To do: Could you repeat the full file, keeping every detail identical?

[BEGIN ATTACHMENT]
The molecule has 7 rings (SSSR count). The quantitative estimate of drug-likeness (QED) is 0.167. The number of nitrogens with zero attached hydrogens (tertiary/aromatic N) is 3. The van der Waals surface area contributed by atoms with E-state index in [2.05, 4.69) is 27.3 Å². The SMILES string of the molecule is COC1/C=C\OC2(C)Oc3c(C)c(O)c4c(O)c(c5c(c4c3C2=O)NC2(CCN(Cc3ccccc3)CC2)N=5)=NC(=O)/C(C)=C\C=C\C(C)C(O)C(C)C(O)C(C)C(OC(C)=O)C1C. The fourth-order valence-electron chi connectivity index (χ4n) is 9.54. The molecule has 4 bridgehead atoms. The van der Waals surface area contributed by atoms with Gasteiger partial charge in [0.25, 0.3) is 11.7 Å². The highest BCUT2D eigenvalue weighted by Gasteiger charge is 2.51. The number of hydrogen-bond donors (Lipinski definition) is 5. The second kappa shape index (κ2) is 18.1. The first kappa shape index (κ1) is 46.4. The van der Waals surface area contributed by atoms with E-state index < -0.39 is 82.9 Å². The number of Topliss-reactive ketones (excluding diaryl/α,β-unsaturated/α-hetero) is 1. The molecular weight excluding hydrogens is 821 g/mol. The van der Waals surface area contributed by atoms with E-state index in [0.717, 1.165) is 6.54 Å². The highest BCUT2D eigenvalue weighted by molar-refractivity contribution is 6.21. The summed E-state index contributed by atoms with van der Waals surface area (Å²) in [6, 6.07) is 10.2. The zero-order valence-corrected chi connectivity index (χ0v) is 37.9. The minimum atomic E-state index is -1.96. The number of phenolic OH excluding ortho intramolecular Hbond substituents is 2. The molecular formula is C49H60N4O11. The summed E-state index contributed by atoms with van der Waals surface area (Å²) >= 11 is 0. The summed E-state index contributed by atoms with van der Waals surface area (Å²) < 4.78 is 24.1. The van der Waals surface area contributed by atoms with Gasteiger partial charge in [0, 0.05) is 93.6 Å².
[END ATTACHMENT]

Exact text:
The molecule has 7 rings (SSSR count). The quantitative estimate of drug-likeness (QED) is 0.167. The number of nitrogens with zero attached hydrogens (tertiary/aromatic N) is 3. The van der Waals surface area contributed by atoms with E-state index in [2.05, 4.69) is 27.3 Å². The SMILES string of the molecule is COC1/C=C\OC2(C)Oc3c(C)c(O)c4c(O)c(c5c(c4c3C2=O)NC2(CCN(Cc3ccccc3)CC2)N=5)=NC(=O)/C(C)=C\C=C\C(C)C(O)C(C)C(O)C(C)C(OC(C)=O)C1C. The fourth-order valence-electron chi connectivity index (χ4n) is 9.54. The molecule has 4 bridgehead atoms. The van der Waals surface area contributed by atoms with Gasteiger partial charge in [0.25, 0.3) is 11.7 Å². The highest BCUT2D eigenvalue weighted by Gasteiger charge is 2.51. The number of hydrogen-bond donors (Lipinski definition) is 5. The second kappa shape index (κ2) is 18.1. The first kappa shape index (κ1) is 46.4. The van der Waals surface area contributed by atoms with E-state index < -0.39 is 82.9 Å². The number of Topliss-reactive ketones (excluding diaryl/α,β-unsaturated/α-hetero) is 1. The molecular weight excluding hydrogens is 821 g/mol. The van der Waals surface area contributed by atoms with E-state index in [0.717, 1.165) is 6.54 Å². The highest BCUT2D eigenvalue weighted by molar-refractivity contribution is 6.21. The summed E-state index contributed by atoms with van der Waals surface area (Å²) in [6, 6.07) is 10.2. The zero-order valence-corrected chi connectivity index (χ0v) is 37.9. The minimum atomic E-state index is -1.96. The number of phenolic OH excluding ortho intramolecular Hbond substituents is 2. The molecular formula is C49H60N4O11. The summed E-state index contributed by atoms with van der Waals surface area (Å²) >= 11 is 0. The summed E-state index contributed by atoms with van der Waals surface area (Å²) < 4.78 is 24.1. The van der Waals surface area contributed by atoms with Gasteiger partial charge in [0, 0.05) is 93.6 Å².